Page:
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A Robot Equipped with Real Feathers Flies Like a Bird

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The Pigeonbot in flight.

Stanford University researchers affixed pigeon feathers to a robot to allow it to fly as a bird does.

Credit: Lentink Lab/Stanford University

Stanford University researchers affixed actual pigeon feathers to a robot to allow it to fly like a bird.

The propeller-driven PigeonBot has wrist and feather joints in each wing that can be remotely controlled, allowing it to achieve an average flying speed of about 40 kph (about 25 mph).

Stanford's David Lentink and colleagues learned this type of flight was possible due to certain molecules in the feathers, which allow the feathers to move away from each other without getting too far apart, reducing the degree of individual feather control needed for accurate flight.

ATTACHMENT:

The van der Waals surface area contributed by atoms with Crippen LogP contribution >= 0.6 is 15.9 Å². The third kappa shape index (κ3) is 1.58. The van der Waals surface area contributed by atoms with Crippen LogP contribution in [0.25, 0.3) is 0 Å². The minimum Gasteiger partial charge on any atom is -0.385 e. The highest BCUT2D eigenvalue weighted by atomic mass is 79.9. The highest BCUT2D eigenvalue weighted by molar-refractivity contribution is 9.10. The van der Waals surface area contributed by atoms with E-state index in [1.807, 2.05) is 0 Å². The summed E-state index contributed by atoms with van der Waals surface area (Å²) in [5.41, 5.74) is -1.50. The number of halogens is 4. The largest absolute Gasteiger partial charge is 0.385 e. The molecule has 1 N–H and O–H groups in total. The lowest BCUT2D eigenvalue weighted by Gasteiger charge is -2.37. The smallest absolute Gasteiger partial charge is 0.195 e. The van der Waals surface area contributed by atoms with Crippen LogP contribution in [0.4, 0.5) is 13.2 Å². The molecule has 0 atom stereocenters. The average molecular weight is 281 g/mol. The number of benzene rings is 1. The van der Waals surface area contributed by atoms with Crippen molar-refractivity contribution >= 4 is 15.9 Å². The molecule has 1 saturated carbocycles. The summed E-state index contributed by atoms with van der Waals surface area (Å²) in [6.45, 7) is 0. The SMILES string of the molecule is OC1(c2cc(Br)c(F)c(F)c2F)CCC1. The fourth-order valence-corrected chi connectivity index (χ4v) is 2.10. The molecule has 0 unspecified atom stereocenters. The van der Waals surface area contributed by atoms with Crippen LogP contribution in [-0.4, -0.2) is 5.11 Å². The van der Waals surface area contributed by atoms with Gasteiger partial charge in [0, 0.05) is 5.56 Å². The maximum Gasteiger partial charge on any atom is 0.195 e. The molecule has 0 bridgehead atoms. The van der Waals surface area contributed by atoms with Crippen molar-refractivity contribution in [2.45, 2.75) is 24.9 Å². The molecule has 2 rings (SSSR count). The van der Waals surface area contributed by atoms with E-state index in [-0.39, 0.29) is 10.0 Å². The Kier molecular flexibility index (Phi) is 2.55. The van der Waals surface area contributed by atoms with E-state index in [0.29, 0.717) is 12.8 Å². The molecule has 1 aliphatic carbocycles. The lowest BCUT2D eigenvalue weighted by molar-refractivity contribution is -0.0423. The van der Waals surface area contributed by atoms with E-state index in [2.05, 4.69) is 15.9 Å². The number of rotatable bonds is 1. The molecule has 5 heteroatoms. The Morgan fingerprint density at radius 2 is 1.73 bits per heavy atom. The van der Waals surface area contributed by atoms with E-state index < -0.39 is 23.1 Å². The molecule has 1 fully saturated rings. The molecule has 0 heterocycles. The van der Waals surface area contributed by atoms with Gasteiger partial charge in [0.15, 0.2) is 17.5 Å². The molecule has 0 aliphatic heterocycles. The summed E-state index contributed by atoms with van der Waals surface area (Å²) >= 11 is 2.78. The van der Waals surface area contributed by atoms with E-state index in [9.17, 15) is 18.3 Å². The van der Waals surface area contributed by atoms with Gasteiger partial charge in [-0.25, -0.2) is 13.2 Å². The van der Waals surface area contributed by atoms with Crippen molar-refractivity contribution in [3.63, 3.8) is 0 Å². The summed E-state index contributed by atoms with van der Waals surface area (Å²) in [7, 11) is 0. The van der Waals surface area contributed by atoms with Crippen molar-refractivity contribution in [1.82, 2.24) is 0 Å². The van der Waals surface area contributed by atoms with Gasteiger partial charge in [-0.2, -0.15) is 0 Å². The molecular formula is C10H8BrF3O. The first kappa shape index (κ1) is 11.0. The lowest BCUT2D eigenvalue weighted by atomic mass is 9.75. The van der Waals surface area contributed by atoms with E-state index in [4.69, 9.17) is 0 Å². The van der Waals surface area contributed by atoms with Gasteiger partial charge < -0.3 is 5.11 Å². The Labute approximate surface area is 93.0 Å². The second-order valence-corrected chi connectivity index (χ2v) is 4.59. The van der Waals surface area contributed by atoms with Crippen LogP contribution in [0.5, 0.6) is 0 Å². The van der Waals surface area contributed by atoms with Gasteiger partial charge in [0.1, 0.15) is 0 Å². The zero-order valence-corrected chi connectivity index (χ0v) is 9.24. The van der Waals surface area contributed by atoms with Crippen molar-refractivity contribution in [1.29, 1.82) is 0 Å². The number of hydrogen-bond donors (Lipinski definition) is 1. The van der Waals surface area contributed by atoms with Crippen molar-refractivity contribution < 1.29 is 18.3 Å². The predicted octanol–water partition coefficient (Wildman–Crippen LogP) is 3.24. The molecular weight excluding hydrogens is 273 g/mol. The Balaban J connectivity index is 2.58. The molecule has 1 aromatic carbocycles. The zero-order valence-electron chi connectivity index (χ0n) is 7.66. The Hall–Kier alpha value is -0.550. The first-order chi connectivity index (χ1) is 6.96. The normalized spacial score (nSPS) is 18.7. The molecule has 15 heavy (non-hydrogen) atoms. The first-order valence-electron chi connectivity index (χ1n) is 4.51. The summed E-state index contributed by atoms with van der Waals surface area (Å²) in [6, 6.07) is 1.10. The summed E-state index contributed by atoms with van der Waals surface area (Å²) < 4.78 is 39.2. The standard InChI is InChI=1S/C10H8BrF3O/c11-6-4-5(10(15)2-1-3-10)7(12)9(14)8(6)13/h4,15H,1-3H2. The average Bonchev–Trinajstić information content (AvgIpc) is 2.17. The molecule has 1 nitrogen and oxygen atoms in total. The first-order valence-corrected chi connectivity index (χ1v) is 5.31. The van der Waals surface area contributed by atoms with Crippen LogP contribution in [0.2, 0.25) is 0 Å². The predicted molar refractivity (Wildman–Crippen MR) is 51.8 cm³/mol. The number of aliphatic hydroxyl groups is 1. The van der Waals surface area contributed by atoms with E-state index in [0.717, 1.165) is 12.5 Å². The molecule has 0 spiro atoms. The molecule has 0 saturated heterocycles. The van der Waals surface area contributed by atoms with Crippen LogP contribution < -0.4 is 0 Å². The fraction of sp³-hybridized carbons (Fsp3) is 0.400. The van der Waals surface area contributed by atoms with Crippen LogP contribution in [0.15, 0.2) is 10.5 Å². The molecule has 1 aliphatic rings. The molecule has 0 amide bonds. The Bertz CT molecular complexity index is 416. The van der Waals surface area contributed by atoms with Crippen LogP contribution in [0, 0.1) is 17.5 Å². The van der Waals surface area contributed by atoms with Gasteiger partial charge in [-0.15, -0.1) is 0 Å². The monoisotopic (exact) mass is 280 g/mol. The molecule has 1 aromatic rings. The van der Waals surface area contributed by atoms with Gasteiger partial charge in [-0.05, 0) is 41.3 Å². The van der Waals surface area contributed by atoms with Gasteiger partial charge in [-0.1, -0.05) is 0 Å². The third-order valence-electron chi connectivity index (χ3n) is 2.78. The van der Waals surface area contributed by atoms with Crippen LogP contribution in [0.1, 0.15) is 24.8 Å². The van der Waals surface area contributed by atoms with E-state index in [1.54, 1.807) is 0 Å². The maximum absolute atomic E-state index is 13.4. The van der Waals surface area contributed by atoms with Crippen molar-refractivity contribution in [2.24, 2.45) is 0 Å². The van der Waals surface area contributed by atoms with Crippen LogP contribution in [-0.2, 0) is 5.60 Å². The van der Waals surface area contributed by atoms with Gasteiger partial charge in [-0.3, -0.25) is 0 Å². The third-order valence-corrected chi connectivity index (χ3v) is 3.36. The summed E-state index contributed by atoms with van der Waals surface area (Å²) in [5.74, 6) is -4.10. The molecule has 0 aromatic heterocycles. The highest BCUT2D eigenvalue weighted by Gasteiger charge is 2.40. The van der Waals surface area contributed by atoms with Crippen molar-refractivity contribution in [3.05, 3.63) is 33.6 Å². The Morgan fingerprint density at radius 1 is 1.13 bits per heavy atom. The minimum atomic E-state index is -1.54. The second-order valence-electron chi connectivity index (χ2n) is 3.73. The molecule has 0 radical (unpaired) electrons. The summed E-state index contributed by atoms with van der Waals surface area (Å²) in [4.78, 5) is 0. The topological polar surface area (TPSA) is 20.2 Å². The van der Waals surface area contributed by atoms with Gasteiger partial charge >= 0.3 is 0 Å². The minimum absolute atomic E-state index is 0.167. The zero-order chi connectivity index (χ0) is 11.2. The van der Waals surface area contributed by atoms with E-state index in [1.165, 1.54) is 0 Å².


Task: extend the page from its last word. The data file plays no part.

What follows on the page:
PigeonBot uses real feathers because it is impossible to synthetically replicate this characteristic.

Lentink said, "Feathers also have these unique properties, they have a lightness, a firmness to carry the aerodynamic load, and they're easy to repair."

From New Scientist
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Abstracts Copyright © 2020 SmithBucklin, Washington, DC, USA


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